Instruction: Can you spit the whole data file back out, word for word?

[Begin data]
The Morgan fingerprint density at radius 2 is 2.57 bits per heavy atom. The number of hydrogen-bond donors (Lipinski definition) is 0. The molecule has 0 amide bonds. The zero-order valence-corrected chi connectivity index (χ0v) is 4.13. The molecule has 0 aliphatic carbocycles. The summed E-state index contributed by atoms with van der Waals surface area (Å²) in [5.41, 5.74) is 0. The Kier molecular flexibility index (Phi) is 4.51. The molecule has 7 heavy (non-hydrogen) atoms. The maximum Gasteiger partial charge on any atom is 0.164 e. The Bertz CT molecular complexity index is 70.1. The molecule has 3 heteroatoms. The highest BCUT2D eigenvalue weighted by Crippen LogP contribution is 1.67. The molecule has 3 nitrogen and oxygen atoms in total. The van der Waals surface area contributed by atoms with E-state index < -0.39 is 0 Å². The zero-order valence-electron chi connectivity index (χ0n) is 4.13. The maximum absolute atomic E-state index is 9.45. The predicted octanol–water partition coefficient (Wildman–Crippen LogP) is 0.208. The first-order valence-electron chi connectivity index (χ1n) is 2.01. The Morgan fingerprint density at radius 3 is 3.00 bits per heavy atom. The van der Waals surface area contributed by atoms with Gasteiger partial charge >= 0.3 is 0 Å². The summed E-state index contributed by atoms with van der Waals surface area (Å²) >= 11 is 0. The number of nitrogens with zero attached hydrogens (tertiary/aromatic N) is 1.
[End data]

The Morgan fingerprint density at radius 2 is 2.57 bits per heavy atom. The number of hydrogen-bond donors (Lipinski definition) is 0. The molecule has 0 amide bonds. The zero-order valence-corrected chi connectivity index (χ0v) is 4.13. The molecule has 0 aliphatic carbocycles. The summed E-state index contributed by atoms with van der Waals surface area (Å²) in [5.41, 5.74) is 0. The Kier molecular flexibility index (Phi) is 4.51. The molecule has 7 heavy (non-hydrogen) atoms. The maximum Gasteiger partial charge on any atom is 0.164 e. The Bertz CT molecular complexity index is 70.1. The molecule has 3 heteroatoms. The highest BCUT2D eigenvalue weighted by Crippen LogP contribution is 1.67. The molecule has 3 nitrogen and oxygen atoms in total. The van der Waals surface area contributed by atoms with E-state index < -0.39 is 0 Å². The zero-order valence-electron chi connectivity index (χ0n) is 4.13. The maximum absolute atomic E-state index is 9.45. The predicted octanol–water partition coefficient (Wildman–Crippen LogP) is 0.208. The first-order valence-electron chi connectivity index (χ1n) is 2.01. The Morgan fingerprint density at radius 3 is 3.00 bits per heavy atom. The van der Waals surface area contributed by atoms with Gasteiger partial charge >= 0.3 is 0 Å². The summed E-state index contributed by atoms with van der Waals surface area (Å²) >= 11 is 0. The number of nitrogens with zero attached hydrogens (tertiary/aromatic N) is 1.